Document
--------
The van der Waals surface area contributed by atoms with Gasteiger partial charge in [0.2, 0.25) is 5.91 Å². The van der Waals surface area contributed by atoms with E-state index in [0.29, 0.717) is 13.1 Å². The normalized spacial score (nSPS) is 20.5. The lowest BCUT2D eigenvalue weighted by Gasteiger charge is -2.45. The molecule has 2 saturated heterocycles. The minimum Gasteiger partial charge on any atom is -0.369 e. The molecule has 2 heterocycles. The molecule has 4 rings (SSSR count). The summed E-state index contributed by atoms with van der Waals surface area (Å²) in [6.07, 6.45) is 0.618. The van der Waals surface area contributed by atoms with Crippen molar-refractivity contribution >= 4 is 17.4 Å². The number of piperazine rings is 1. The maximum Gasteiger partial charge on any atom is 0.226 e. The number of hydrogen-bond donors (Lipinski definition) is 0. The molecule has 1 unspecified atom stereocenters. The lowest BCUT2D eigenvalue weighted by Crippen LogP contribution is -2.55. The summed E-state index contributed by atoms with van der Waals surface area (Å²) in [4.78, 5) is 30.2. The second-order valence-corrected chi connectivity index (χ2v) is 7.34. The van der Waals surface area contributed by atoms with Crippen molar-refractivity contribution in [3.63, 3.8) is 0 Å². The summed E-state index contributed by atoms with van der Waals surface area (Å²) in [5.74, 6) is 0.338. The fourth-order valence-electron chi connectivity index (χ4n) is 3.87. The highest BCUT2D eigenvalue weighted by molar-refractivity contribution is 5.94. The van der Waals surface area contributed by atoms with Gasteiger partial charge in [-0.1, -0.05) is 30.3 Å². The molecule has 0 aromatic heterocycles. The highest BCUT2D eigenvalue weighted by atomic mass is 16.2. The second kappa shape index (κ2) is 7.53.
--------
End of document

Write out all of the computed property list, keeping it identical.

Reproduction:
The van der Waals surface area contributed by atoms with Gasteiger partial charge in [0.2, 0.25) is 5.91 Å². The van der Waals surface area contributed by atoms with E-state index in [0.29, 0.717) is 13.1 Å². The normalized spacial score (nSPS) is 20.5. The lowest BCUT2D eigenvalue weighted by Gasteiger charge is -2.45. The molecule has 2 saturated heterocycles. The minimum Gasteiger partial charge on any atom is -0.369 e. The molecule has 2 heterocycles. The molecule has 4 rings (SSSR count). The summed E-state index contributed by atoms with van der Waals surface area (Å²) in [6.07, 6.45) is 0.618. The van der Waals surface area contributed by atoms with Crippen molar-refractivity contribution >= 4 is 17.4 Å². The number of piperazine rings is 1. The maximum Gasteiger partial charge on any atom is 0.226 e. The number of hydrogen-bond donors (Lipinski definition) is 0. The molecule has 1 unspecified atom stereocenters. The lowest BCUT2D eigenvalue weighted by Crippen LogP contribution is -2.55. The summed E-state index contributed by atoms with van der Waals surface area (Å²) in [4.78, 5) is 30.2. The second-order valence-corrected chi connectivity index (χ2v) is 7.34. The van der Waals surface area contributed by atoms with Crippen molar-refractivity contribution in [3.63, 3.8) is 0 Å². The summed E-state index contributed by atoms with van der Waals surface area (Å²) in [5.74, 6) is 0.338. The fourth-order valence-electron chi connectivity index (χ4n) is 3.87. The highest BCUT2D eigenvalue weighted by molar-refractivity contribution is 5.94. The van der Waals surface area contributed by atoms with Gasteiger partial charge in [-0.1, -0.05) is 30.3 Å². The molecule has 0 aromatic heterocycles. The highest BCUT2D eigenvalue weighted by atomic mass is 16.2. The second kappa shape index (κ2) is 7.53.